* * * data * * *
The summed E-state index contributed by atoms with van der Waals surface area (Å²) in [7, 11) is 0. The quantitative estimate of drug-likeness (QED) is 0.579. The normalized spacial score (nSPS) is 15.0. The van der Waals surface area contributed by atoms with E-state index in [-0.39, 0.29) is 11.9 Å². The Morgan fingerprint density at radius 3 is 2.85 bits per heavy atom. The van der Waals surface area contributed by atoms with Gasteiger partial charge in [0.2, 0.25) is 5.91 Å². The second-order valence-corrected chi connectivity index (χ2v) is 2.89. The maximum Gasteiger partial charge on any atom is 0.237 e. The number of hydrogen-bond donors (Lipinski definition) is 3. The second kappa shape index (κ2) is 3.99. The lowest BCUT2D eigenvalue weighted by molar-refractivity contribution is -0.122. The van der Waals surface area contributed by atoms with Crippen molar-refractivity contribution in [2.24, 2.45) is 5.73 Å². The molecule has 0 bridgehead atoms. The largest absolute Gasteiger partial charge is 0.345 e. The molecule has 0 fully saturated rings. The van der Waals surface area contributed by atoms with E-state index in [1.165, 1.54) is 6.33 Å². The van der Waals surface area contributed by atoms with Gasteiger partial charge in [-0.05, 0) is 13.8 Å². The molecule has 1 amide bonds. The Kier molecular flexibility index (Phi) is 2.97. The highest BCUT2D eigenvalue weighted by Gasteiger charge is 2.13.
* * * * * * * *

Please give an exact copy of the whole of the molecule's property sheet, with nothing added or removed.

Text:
The summed E-state index contributed by atoms with van der Waals surface area (Å²) in [7, 11) is 0. The quantitative estimate of drug-likeness (QED) is 0.579. The normalized spacial score (nSPS) is 15.0. The van der Waals surface area contributed by atoms with E-state index in [-0.39, 0.29) is 11.9 Å². The Morgan fingerprint density at radius 3 is 2.85 bits per heavy atom. The van der Waals surface area contributed by atoms with Gasteiger partial charge in [0.2, 0.25) is 5.91 Å². The second-order valence-corrected chi connectivity index (χ2v) is 2.89. The maximum Gasteiger partial charge on any atom is 0.237 e. The number of hydrogen-bond donors (Lipinski definition) is 3. The second kappa shape index (κ2) is 3.99. The lowest BCUT2D eigenvalue weighted by molar-refractivity contribution is -0.122. The van der Waals surface area contributed by atoms with Crippen molar-refractivity contribution in [2.24, 2.45) is 5.73 Å². The molecule has 0 bridgehead atoms. The largest absolute Gasteiger partial charge is 0.345 e. The molecule has 0 fully saturated rings. The van der Waals surface area contributed by atoms with E-state index in [1.165, 1.54) is 6.33 Å². The van der Waals surface area contributed by atoms with Gasteiger partial charge in [-0.05, 0) is 13.8 Å². The molecule has 1 amide bonds. The Kier molecular flexibility index (Phi) is 2.97. The highest BCUT2D eigenvalue weighted by Gasteiger charge is 2.13.